Insect metamorphosis often results in substantial chemical changes that can fractionate isotopes and alter contaminant concentrations. We exposed larval mayflies (Baetis tricaudatus) to an aqueous zinc gradient (3-340 g Zn/l) and measured the change in zinc tissue concentrations at different stages of metamorphosis. We also measured changes in stable isotopes (δ15N and δ13C) in unexposed B. tricaudatus. Zinc concentrations in larvae were positively related to aqueous zinc, increasing 9-fold across the exposure gradient. Zinc concentrations in adults were also positively related to aqueous concentrations, but were 7-fold lower than larvae. However, this relationship varied according to adult substage (subimago vs imago) and sex. Tissue concentrations in female imagoes were not related to exposure concentrations, but the converse was true for all other stage by sex combinations. Metamorphosis also altered isotopic ratios, increasing δ15N, but not δ13C. Thus, the main effects of metamorphosis on insect chemistry were large declines in zinc concentrations coupled with enriched δ15N signatures. For zinc, this change is largely consistent across the aqueous exposure gradient. However, the differences among sexes and stages suggest that caution is warranted when using isotopes or metal concentrations measured in one insect stage (e.g., larvae) to assess risk to wildlife that feed on subsequent life stages (e.g., adults).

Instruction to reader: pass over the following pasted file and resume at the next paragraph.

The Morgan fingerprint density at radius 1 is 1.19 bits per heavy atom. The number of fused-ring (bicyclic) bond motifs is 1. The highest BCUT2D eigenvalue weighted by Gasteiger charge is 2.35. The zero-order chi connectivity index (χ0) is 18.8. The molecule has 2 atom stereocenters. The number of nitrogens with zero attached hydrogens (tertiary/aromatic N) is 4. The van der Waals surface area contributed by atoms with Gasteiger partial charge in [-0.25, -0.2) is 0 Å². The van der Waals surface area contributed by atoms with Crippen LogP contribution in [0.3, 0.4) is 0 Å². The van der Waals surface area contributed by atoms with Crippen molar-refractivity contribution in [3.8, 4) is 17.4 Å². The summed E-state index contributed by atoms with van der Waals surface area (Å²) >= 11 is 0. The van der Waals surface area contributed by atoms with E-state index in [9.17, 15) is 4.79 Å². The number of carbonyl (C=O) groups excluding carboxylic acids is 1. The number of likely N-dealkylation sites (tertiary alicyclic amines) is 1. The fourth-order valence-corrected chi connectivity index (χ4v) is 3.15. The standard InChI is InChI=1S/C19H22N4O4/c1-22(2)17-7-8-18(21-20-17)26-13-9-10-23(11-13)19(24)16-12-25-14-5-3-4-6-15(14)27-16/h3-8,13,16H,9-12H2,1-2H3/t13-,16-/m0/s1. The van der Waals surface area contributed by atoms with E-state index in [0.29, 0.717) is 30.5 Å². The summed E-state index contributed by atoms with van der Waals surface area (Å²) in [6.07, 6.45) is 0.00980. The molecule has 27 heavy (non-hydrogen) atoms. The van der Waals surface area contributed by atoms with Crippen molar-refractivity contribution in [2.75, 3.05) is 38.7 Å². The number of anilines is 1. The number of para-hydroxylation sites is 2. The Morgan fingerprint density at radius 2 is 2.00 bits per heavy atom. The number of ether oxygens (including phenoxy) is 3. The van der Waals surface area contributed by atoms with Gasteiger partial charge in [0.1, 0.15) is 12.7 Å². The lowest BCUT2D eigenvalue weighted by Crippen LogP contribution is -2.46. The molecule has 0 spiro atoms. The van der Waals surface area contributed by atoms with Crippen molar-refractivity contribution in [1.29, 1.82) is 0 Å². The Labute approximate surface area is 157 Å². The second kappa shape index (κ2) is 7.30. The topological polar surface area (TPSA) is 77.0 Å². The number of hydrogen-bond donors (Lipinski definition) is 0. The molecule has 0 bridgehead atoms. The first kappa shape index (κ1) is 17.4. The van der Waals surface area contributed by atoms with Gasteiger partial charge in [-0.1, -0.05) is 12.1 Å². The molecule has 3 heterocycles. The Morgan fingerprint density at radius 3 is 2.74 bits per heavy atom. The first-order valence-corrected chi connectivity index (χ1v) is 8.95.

|Title||Zinc concentrations and isotopic signatures of an aquatic insect (mayfly, Baetis tricaudatus)|
|Authors||David M. Walters, Jeff S. Wesner, William H. Clements, Travis S. Schmidt, Johanna M. Kraus, Craig A Stricker|
|Product Type||Data Release|
|Record Source||USGS Digital Object Identifier Catalog|
|USGS Organization||Fort Collins Science Center|